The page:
W&L’s Rosalie Bull ’20 Earns Fulbright to Ecuador In September 2021, Bull will leave for a 10-month stay in Ecuador to develop a co-creative anthology of stories covering resistance and resilience networks in the Ecuadorian Amazon.
Washington and Lee University graduate Rosalie Bull ’20 has received a Fulbright grant to complete a creative writing project in Ecuador. The grant will fund developing a co-creative anthology of stories covering resistance and resilience networks, specifically, La Ruta de La Esperanza, or the Route of Hope, in the Ecuadorian Amazon. At W&L, Bull majored in English.
“This opportunity means I will be living the actual dream in the upcoming year,” Bull said. “I will have a year to think and write, my two favorite things, about the topic I am most passionate about, in the most powerful place on earth. I will learn about permaculture, indigenous agriculture and grassroots resilience from the people out there doing the work. And I will be able to support that work through my Fulbright, which means more than I can say.”
During her time at W&L, Bull visited Ecuador twice through the Johnson Opportunity Grant Program. It was through those visits that she first learned about La Ruta de la Esperanza.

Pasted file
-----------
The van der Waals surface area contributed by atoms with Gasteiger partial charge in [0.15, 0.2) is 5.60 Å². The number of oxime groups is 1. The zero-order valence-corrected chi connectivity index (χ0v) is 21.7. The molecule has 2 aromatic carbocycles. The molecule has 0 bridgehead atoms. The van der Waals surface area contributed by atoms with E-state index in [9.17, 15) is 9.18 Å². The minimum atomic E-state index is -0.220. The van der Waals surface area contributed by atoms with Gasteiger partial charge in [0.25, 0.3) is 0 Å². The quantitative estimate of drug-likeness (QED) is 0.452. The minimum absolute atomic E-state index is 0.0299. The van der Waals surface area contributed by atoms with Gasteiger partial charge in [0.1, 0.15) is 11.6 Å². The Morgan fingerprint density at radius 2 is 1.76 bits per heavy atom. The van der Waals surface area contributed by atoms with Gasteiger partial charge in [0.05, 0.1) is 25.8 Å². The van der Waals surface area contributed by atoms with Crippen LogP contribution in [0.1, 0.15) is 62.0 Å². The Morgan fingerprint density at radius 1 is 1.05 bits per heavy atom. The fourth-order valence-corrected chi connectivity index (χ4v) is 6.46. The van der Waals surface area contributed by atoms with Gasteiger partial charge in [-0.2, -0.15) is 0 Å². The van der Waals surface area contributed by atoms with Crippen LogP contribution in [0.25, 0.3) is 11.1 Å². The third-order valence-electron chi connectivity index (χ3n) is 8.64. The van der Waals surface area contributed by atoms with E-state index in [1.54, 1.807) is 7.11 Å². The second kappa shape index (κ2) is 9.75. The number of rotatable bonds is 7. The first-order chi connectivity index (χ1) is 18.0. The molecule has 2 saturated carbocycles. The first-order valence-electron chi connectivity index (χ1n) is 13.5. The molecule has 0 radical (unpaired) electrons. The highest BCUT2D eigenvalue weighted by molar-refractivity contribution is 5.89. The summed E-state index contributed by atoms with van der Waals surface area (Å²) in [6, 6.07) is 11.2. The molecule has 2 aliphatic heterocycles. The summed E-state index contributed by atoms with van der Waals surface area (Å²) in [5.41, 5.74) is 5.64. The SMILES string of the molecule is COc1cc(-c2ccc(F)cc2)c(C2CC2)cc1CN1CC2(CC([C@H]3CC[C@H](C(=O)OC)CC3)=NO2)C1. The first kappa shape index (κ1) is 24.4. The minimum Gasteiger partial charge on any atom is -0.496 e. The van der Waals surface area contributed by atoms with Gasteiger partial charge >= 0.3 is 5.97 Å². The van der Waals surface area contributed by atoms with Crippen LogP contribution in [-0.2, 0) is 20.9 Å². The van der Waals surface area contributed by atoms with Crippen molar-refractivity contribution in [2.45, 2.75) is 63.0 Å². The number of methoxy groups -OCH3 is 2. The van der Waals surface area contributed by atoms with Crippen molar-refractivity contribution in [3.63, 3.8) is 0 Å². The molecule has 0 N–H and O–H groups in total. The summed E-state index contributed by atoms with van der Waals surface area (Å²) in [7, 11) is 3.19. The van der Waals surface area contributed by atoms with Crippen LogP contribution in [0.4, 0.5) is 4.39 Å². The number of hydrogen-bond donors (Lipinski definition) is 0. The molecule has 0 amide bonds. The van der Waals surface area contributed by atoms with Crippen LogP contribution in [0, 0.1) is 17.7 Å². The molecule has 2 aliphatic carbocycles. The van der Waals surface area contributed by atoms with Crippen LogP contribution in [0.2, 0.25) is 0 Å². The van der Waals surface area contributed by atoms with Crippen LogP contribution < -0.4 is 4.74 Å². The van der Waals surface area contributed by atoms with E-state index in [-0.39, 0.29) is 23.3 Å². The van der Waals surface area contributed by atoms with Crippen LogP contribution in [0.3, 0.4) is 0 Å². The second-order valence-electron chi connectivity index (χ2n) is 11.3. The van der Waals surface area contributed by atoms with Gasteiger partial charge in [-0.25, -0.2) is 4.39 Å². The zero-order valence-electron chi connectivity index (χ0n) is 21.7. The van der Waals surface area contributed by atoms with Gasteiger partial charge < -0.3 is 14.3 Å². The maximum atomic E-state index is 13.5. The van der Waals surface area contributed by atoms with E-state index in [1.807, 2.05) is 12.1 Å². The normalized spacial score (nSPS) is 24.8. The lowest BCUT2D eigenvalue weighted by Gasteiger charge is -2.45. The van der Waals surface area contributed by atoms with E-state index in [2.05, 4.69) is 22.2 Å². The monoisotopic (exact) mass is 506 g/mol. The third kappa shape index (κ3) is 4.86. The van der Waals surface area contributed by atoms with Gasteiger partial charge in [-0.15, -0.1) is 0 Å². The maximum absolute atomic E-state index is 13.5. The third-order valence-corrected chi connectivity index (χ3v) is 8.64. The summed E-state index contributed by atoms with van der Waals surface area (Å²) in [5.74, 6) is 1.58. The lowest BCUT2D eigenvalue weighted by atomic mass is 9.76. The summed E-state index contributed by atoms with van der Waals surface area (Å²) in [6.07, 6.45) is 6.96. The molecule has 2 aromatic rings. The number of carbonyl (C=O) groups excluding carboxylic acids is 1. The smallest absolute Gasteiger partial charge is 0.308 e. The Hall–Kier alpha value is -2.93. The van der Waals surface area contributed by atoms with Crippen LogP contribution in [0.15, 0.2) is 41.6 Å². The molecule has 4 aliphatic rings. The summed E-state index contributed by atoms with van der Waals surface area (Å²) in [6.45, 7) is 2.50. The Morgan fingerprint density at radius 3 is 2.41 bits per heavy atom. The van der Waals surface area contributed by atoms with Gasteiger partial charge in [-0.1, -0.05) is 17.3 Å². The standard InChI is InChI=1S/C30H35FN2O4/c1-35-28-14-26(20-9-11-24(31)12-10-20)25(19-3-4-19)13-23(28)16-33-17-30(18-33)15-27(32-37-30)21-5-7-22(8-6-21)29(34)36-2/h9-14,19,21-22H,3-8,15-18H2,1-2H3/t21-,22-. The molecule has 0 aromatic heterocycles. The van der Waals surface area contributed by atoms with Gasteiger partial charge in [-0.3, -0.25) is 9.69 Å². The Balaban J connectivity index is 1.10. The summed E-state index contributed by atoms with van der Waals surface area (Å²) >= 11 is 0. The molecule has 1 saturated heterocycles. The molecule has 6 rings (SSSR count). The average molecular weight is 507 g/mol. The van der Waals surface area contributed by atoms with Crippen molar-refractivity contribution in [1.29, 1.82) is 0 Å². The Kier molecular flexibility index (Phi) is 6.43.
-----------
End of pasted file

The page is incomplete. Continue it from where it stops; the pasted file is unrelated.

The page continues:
“La Ruta de la Esperanza is a group of botanical parks that utilize permaculture and indigenous agriculture techniques in tandem to restore deforested or otherwise degraded land in the Amazonian region,” Bull said. With the support of the Fulbright grant, Bull will travel along the route and co-create a story with her host at each park.
Leah Naomi Green, visiting assistant professor of English at W&L, recommended Bull for the grant.
“Rosalie Bull is one of the most brilliant student I have encountered,” Green said. “It is clear that Rosalie could do nearly anything she would want to and that she could do it better, with more expansive intellect and energy, than nearly anyone else. It would come as no surprise if, within 10 years, Rosalie Bull is a big name in English literature, in either creative or critical writing.”
Matthew Loar, director of fellowships at W&L, also helped Bull prepare her application for the grant.
“Rosalie is a superstar young poet-environmentalist with truly original ideas and plans, and the W&L Fellowships Committee members were blown away by her Fulbright project,” Loar said. “It is clear that she is passionately committed to devoting her ample skills and energies to whatever it takes to save the Amazon rainforest.”
Since graduation, Bull has worked at Lexington’s Boxerwood Nature Center and Woodland Garden as the 2020-21 COREworks Environmental Fellow. She has helped Boxerwood develop a homegrown carbon-offset marketplace for Rockbridge County. After her Fulbright experience, she is contemplating earning her master’s degree.
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